The bewildering array of audio output formats on my audio production software and differing opinions left me curious about what real world use these higher sampling rates provided. To settle my curiosity I went on a Googling binge to see what I could glean. For those of a similar nature here are my findings and conclusions.
My curiosity was piqued by the crazy output options I have on my DAW. If I really want to I can export audio at a staggeringly ear-popping (or not actually) 192kHz and 64bit. My question was… do I or will I ever really need to?? Will this make my eyes bleed!? Will bats fall out of the sky!? Well, No, turns out to be the answer.
The fact is we can’t hear much above 16-18kHz (depending on age) and we are not likely to cause any ultrasonic injuries or disturb bats as no amplifier or speaker system can reproduce anything much beyond 22kHz
Furthermore, I am not aware of any widely available equipment that records at these sample rates or any sample libraries available at 96kHz or 192kHz
Having given this a lot of research there are many arguments for high sample rates being irrelevant and no conclusive test to show that anyone can reliably hear a difference.
I carried out several audio exports using Sonar and when I was unable to hear any difference between audio at 48kHz and 96kHz I decided to use my eyes to determine if the additional frequencies existed in the audio. I did so by using a spectrogram. I did try 192kHz file but my DAW would not open it.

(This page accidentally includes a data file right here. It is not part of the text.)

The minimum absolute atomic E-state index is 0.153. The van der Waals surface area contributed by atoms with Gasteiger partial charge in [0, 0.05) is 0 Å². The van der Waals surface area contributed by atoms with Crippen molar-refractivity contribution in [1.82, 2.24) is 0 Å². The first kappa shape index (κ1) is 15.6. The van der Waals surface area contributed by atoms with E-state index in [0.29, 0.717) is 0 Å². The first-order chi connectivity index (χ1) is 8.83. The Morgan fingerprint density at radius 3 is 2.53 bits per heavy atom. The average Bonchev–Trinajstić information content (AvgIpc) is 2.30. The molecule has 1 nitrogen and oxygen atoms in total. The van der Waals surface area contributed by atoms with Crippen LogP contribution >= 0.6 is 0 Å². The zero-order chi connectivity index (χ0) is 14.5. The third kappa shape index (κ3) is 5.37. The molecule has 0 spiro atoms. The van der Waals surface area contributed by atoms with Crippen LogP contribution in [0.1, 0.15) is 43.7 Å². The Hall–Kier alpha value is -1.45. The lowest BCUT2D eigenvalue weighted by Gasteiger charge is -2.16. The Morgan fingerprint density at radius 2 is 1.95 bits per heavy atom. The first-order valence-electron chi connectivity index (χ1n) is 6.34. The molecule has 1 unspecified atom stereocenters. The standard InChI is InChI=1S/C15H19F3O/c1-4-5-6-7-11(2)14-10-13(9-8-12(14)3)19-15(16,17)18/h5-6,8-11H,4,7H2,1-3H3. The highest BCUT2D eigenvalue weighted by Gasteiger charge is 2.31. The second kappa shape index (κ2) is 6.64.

You can see the screenshot below, note that the lower dotted line represents the limit of a 48kHz file and the upper 96kHz sample rates. (click for full size image)
I noted that the highest visible frequency was around 24000Hz. Anything above was silent or a minuscule blip that was totally inaudible e.g. 24200Hz. Given that 44.1 cuts frequencies at 22000Hz it seems logical to use 48kHz for masters. When analysing files at 96kHz virtually everything was black (aka silent) above 24000Hz.
In terms of bit rate there is clear evidence that 24bit gives more dynamic range than lower bit rates but going above this seems pointless given that the highest possible bit any speaker system with current A/D converters can reproduce is 24bit. Also, some research showed that going to higher rates such as 96kHz can cause ultrasonic anomalies that cause intermodulation distortion when audio is converted to a lower rate for transmission via speakers.
While this test was not conducted under scientific conditions it was an interesting exercise and for me personally I believe I could hear the difference between 44.1kHz and 48kHz but nothing above that. I also felt I could hear the difference between 16bit and 24bit but 32bit and beyond made no difference to my ears.
As 24bit is the highest bitrate of my soft-synths and the fact that with human ears it seems illogical for me to use anything higher.
Recently I had a client asking for 32 bit 96kHz files. Not only are they huge they clearly contain no more data than 48kz. Maybe he likes the added silence and enjoys buying hard-drives 🙂
I am sure there are many fervently held views and beliefs on this subject but personally I am sticking at 24bit 48khz and going no further until the following two factors are true: –
- a) Sound systems are made that can reproduce these frequencies and
- b) I can grow bat ears! 🙂
While I am no expert in this highly technical area I benefited from some great information on the web, the best of which was this article http://people.xiph.org/~xiphmont/demo/neil-young.html
What’s your opinion? Share your thoughts and experiences in the comments below.